Angel-Light Beignets

Angel-Light Beignets

Angel-Light Beignets is rated 4.0 out of 5 by 1.
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Prep Time: 20 minutes
Cook Time: 20 minutes
Servings: 16 Makes 32 beignets.
Beignets (pronounced "ben-YAYS") are a traditional New Orleans deep-fried yeast pastry. In the heart of the French Quarter at the Café du Monde, every good day starts and often ends with a plate of these airy golden treats and a cup of chicory-infused café au lait.

Ingredients:

  • 2/3 cup warm water (115°F)
  • 1/4 cup granulated sugar
  • 1/4 tsp. salt
  • 2 1/2 tsp. (1 package) active dry yeast
  • 3 to 4 cups all-purpose flour
  • 1/3 cup heavy cream
  • 1 egg, lightly beaten
  • Peanut oil for deep-frying
  • Confectioners' sugar for dusting

Directions:

In a 2-cup measuring cup, combine the water, granulated sugar, salt and yeast. Let stand until frothy, about 10 minutes.

Measure out 3 1/2 cups of the flour into a food processor. With the motor running, slowly add the yeast mixture, processing until fully absorbed. Add the cream and egg and process to form a soft dough. Add more flour, 1 Tbs. at a time, until the dough cleans the sides of the work bowl and is no longer sticky. Continue processing for 1 minute to knead. Place the dough in a lightly oiled sealable plastic bag, seal and refrigerate overnight.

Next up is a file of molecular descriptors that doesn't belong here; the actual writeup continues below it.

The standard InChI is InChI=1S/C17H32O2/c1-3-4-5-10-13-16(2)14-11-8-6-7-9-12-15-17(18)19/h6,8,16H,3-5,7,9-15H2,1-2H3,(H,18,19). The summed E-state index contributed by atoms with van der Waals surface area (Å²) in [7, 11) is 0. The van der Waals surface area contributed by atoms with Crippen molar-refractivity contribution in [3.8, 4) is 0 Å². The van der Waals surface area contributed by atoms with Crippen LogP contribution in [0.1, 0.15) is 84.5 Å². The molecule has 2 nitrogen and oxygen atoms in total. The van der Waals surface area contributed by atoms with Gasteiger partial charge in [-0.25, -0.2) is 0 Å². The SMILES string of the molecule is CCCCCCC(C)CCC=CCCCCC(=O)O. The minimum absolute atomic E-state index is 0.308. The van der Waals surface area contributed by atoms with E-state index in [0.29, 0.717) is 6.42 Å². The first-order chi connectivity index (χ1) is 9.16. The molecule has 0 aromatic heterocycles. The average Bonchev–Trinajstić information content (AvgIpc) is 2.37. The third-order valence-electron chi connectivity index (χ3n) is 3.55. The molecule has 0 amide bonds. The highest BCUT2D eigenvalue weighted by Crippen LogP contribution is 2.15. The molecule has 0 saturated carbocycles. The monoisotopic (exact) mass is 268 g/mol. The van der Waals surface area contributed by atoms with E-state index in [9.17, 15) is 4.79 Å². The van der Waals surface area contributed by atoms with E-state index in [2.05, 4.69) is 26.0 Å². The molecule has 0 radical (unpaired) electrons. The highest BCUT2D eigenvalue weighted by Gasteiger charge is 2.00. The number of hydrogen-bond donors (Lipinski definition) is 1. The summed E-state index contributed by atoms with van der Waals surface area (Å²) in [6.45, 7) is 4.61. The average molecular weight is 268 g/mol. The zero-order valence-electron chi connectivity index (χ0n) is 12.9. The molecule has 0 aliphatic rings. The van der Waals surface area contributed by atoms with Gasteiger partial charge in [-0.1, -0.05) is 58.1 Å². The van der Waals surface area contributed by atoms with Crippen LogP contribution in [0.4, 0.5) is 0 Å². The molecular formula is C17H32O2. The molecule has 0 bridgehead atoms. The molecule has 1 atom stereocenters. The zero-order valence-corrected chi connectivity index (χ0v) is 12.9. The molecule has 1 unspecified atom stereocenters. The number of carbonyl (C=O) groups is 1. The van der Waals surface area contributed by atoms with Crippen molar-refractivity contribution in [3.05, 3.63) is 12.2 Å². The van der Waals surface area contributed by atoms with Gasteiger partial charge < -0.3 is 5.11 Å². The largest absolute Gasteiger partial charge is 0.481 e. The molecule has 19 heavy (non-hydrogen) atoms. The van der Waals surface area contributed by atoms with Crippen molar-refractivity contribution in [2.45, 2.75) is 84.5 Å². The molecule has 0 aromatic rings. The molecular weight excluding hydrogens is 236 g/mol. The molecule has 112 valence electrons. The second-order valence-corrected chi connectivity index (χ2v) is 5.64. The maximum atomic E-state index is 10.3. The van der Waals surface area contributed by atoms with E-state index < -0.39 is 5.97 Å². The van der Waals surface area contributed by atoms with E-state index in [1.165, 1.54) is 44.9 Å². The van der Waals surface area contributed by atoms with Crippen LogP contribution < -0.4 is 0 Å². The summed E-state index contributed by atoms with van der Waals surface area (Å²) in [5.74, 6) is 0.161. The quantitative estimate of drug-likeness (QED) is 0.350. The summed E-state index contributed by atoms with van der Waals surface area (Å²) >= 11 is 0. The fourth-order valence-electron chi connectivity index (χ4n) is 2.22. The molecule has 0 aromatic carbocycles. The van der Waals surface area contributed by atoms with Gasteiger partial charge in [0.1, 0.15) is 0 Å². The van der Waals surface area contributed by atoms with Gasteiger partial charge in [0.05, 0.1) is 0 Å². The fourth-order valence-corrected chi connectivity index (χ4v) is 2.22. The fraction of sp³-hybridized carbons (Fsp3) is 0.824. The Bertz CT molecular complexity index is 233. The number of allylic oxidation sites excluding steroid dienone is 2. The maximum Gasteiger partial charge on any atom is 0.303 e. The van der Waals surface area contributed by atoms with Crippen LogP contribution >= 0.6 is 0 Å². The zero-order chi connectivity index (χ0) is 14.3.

Transfer the dough to a lightly floured work surface and punch it down to eliminate air pockets. Using a floured rolling pin, roll out the dough into an 8-inch square about 3/4 inch thick. Using a sharp knife, square off the corners. Cut the dough into sixteen 2-inch squares, then cut the squares in half on the diagonal to form 32 triangles. Transfer to a lightly floured baking sheet and let rise, uncovered, until doubled in size, about 45 minutes.

In a heavy saucepan or deep fryer, pour in oil to a depth of 4 inches and heat to 375°F on a deep-frying thermometer. Add the pieces of dough, a few at a time, and deep-fry, turning as needed, until golden, about 1 minute. Using a slotted spoon, transfer to paper towels to drain.

Sprinkle generously with confectioners' sugar and serve hot.
Makes 32 beignets.
Adapted from Williams-Sonoma New American Cooking Series, The South, by Roy Overton (Time-Life Books, 2000).
Rated 4 out of 5 by from We also call these Scones When I was young Scones were those biscuit things, baked hard and dry, but when I went to school in Idaho, I was introduced to 'Scones', which turned out to be wonderful little pieces of sweet yeast dough, deep fried and served with Honey Butter and or cinnamon butter and powdered sugar...ooohh so very good and yummy! These too, yummy good and the dough holds. That cold rise makes them even lighter than air! Make them, and make them often.
Date published: 2012-06-13
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